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  • #16
    Originally posted by Arran View Post

    There could have been a timeout mechanism that disconnects the call after the tape has played a certain number of times, but I will have to further investigate this.
    I imagine by the time computerised exchanges & playout systems came along this was possible, but not with the earlier ones.
    The Trickster On The Roof

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    • #17
      Originally posted by Arran View Post

      The sicker side of Thatcherite capitalism. A bit like the Deregulation of the Buses Act 1986 and the Housing Act 1988.

      One problem with premium rate numbers is that they coud be reused for completely different services in a short space of time. I can remember a time when a kid from my primary school phoned a premium rate number for some service about wildlife and the number had been reused for an erotic adult service. Her mother was absolutely horrified and wrote a letter of complaint to Oftel about it.
      I am not going to go into the whys and wherefores, but all I am saying is that I don't agree with a telephone number which could be local for all we know, but would cost the same as calling Australia. I believe in transparency.
      I've everything I need to keep me satisfied
      There's nothing you can do to make me change my mind
      I'm having so much fun
      My lucky number's one
      Ah! Oh! Ah! Oh!

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      • #18
        Originally posted by Richard1978 View Post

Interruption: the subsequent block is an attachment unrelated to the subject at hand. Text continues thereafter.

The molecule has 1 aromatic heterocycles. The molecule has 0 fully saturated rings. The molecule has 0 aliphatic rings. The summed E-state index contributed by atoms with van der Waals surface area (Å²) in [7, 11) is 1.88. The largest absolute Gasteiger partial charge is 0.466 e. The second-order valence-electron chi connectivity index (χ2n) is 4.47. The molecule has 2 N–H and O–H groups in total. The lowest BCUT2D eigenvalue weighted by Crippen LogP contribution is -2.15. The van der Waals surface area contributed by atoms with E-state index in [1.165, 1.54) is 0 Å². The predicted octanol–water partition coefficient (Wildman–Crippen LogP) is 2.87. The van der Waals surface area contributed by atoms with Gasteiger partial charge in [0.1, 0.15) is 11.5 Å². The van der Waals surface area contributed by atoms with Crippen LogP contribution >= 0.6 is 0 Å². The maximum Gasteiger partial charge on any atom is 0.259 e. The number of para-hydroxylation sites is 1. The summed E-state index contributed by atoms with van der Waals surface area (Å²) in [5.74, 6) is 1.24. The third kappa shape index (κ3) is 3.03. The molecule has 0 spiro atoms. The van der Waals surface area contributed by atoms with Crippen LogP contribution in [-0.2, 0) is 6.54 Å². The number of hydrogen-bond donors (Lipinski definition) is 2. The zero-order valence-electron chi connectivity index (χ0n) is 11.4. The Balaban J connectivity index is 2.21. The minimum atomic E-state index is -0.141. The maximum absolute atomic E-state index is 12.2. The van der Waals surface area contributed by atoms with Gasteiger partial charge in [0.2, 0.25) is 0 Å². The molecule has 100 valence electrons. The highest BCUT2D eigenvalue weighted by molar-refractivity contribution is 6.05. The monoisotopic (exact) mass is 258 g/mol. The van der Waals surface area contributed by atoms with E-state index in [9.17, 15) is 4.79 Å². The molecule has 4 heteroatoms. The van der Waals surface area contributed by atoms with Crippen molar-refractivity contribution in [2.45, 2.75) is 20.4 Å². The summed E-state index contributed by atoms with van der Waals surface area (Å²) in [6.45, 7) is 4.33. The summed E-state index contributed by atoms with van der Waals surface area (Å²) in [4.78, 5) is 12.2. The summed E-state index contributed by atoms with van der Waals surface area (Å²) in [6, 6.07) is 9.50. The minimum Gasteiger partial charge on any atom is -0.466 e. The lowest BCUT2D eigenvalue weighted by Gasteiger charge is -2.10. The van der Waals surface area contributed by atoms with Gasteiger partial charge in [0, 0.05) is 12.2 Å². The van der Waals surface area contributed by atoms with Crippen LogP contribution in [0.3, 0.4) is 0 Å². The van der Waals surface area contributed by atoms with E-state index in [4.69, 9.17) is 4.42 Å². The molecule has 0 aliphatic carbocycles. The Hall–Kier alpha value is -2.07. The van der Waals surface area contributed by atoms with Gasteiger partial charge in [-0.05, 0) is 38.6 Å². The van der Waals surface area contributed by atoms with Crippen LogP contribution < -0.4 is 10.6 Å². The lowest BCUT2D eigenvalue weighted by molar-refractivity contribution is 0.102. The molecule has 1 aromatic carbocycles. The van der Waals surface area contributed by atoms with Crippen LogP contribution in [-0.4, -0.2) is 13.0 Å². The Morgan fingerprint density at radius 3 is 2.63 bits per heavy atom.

I imagine by the time computerised exchanges & playout systems came along this was possible, but not with the earlier ones.
        Strowger telephone exchanges had numerous counting and timing circuits. It wouldn't be too difficult to create a circuit that counted the pulses on a uniselector that were generated whenever a loop of tape has completed its cycle. After a certain number of pulses have been counted, the circuit disconnects the call.

        There were also slow acting relays that worked using a small heating element that would activate after about 5 minutes.

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        • #19
          Originally posted by Arran View Post

          Strowger telephone exchanges had numerous counting and timing circuits. It wouldn't be too difficult to create a circuit that counted the pulses on a uniselector that were generated whenever a loop of tape has completed its cycle. After a certain number of pulses have been counted, the circuit disconnects the call.

          There were also slow acting relays that worked using a small heating element that would activate after about 5 minutes.
          OK I was wondering how it would have been done in the past.
          The Trickster On The Roof

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